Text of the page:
[Sitiawan, Malaysia] Kompia biscuits from Choong Kwok (Founded 1939)

Sitiawan, in the Malaysian state of Perak, is one of 3 Foochow-majority towns in Malaysia - the other two are Sibu in Sarawak and Yong Peng in Johore. The Foochow people are from Fuzhou, the capital city of Fujian province in China. The Christian Foochows emigrated en masse to British Malaya to escape the violence wrecked upon them by Qing-supported rebels during the Boxer Rebellion in 1900-1901. The mainly Methodist Christian Foochows were seen as traitors by the Qing/Manchu government, and were persecuted for their religion. It was then that the Foochows came to this area and built Sitiawan. Today, the Foochows constitute about 93% of the population of Sitiawan and its environs, which has 156,000 inhabitants.

We had lunch last Saturday at the oldest surviving restaurant in Sitiawan: the 81-year-old Choong Kwok, which offers a spread of Foochow dishes. It’s run by the two sons of the founder, the present generation of the Liew family. Their father, the Senior Liew, came to Sitiawan in 1913 as a 13-year-old from Minhou county, Fuzhou, China.

At the back of the restaurant are clay ovens for baking kompia biscuits. It was believed that the clay ovens and method of baking, similar to the Indian tandoor or the Central Asian tandir oven, was introduced by the Arabs/Persian merchants who settled in Quanzhou and Fuzhou in the 13th- and 14th-century. The baker is the younger of the two Liew brothers who now own the restaurant started by their father.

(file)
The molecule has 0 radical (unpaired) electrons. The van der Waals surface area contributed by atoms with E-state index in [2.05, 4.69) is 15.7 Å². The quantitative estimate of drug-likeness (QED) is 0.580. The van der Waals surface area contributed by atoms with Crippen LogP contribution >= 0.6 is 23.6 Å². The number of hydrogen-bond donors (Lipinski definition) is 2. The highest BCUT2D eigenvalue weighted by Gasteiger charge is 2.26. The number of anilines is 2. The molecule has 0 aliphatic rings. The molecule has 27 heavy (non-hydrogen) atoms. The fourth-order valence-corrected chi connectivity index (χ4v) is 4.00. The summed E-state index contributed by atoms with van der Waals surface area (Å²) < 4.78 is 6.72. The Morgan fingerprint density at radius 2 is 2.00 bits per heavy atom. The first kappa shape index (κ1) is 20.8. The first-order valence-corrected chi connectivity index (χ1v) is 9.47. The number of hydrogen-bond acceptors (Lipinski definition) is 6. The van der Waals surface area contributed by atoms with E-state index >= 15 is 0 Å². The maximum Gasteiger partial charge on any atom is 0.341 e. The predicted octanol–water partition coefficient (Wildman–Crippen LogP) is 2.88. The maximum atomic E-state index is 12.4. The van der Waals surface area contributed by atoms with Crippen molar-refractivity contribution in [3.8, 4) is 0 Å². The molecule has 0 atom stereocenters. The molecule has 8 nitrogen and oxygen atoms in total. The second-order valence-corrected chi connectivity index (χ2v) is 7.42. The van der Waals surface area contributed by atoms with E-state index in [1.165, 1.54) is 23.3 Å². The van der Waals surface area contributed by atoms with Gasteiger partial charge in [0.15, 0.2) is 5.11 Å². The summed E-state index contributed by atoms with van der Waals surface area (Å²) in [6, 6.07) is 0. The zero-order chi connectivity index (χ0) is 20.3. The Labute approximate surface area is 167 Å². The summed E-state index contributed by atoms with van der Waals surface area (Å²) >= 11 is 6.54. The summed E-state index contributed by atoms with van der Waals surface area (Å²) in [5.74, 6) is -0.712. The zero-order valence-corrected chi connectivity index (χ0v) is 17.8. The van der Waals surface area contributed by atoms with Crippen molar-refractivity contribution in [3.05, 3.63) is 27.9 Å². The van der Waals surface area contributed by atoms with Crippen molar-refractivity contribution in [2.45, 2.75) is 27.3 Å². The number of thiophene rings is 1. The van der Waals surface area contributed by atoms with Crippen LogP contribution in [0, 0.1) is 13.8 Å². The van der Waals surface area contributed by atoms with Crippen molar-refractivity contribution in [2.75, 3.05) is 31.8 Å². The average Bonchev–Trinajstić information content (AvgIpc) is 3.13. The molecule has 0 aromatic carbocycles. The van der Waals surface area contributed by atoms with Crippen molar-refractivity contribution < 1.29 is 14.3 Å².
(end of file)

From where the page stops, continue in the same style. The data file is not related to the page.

Kompia biscuits are unique to the Foochows here in Malaysia. The biscuits are either plain, or else stuffed with lard & scallions, of char-siu (BBQ pork), or sweetened, grated coconut. The biscuits are slapped onto the side of the clay ovens, the same was as Indian naans are cooked in a tandoori oven, and baked by heat from the charcoal at the bottom of the oven.

Kompia with lard-scallion filling:

Kompia with sweet, grated coconut filling:

The locals here nicknamed the kompia “Chinese bagels” as they are quite chewy. Since the Foochows are also terrific coffee brewers here, in competition with the Hainanese, we had some excellent Foochow coffee to go with our kompia.

One of the many Methodist churches doting this staunchly Christian district.

Unlike the rest of Malaysia, where Chinese Taoist or Buddhist temples flourish wherever the Chinese settle, Sitiawan has mainly Methodist churches. A list of just some of the churches in Sitiawan that we noticed in the local museum:

Also explains why most of the restaurants/eateries we visited will be closed on Sundays.

Choong Kwok
74, Jalan Lin Chen Mei, Kampung Koh
32000 Sitiawan, Perak, Malaysia
Tel: +605-692 1058
Opening hours: 7am to 3pm, Mon to Sat. Closed on Sunday.


The drum/vertical cylinder oven makes it interesting. There are many variants of this bao/biscuits everywhere.

They don’t like the original mandarin “Fuzhao” name?

And that’s what saucers are for.